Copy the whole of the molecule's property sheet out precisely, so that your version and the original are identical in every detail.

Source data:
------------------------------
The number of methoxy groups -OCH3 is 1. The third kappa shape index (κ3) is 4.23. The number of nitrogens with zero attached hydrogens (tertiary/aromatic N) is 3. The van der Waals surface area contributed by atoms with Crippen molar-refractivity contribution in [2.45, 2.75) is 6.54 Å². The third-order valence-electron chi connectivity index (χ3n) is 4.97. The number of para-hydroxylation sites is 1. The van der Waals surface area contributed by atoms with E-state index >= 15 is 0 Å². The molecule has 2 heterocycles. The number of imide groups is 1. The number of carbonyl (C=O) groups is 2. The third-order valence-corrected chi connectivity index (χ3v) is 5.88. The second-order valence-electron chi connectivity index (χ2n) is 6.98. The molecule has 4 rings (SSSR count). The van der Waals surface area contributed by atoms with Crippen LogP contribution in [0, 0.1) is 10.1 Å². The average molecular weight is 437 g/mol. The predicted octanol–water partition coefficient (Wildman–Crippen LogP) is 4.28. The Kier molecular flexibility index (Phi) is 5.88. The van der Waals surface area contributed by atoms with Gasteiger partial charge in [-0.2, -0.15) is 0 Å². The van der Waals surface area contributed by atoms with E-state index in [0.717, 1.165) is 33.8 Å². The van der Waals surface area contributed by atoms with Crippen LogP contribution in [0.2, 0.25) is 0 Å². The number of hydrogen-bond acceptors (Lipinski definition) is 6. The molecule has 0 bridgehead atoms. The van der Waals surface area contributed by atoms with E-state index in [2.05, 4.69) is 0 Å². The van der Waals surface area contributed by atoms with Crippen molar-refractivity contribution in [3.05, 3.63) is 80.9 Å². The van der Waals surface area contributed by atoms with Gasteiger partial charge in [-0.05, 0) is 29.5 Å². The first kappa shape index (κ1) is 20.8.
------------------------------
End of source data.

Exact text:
The number of methoxy groups -OCH3 is 1. The third kappa shape index (κ3) is 4.23. The number of nitrogens with zero attached hydrogens (tertiary/aromatic N) is 3. The van der Waals surface area contributed by atoms with Crippen molar-refractivity contribution in [2.45, 2.75) is 6.54 Å². The third-order valence-electron chi connectivity index (χ3n) is 4.97. The number of para-hydroxylation sites is 1. The van der Waals surface area contributed by atoms with E-state index >= 15 is 0 Å². The molecule has 2 heterocycles. The number of imide groups is 1. The number of carbonyl (C=O) groups is 2. The third-order valence-corrected chi connectivity index (χ3v) is 5.88. The second-order valence-electron chi connectivity index (χ2n) is 6.98. The molecule has 4 rings (SSSR count). The van der Waals surface area contributed by atoms with Crippen LogP contribution in [0, 0.1) is 10.1 Å². The average molecular weight is 437 g/mol. The predicted octanol–water partition coefficient (Wildman–Crippen LogP) is 4.28. The Kier molecular flexibility index (Phi) is 5.88. The van der Waals surface area contributed by atoms with Gasteiger partial charge in [-0.2, -0.15) is 0 Å². The van der Waals surface area contributed by atoms with E-state index in [0.717, 1.165) is 33.8 Å². The van der Waals surface area contributed by atoms with Crippen LogP contribution in [0.2, 0.25) is 0 Å². The number of hydrogen-bond acceptors (Lipinski definition) is 6. The molecule has 0 bridgehead atoms. The van der Waals surface area contributed by atoms with E-state index in [2.05, 4.69) is 0 Å². The van der Waals surface area contributed by atoms with Crippen molar-refractivity contribution in [3.05, 3.63) is 80.9 Å². The van der Waals surface area contributed by atoms with Gasteiger partial charge in [-0.05, 0) is 29.5 Å². The first kappa shape index (κ1) is 20.8.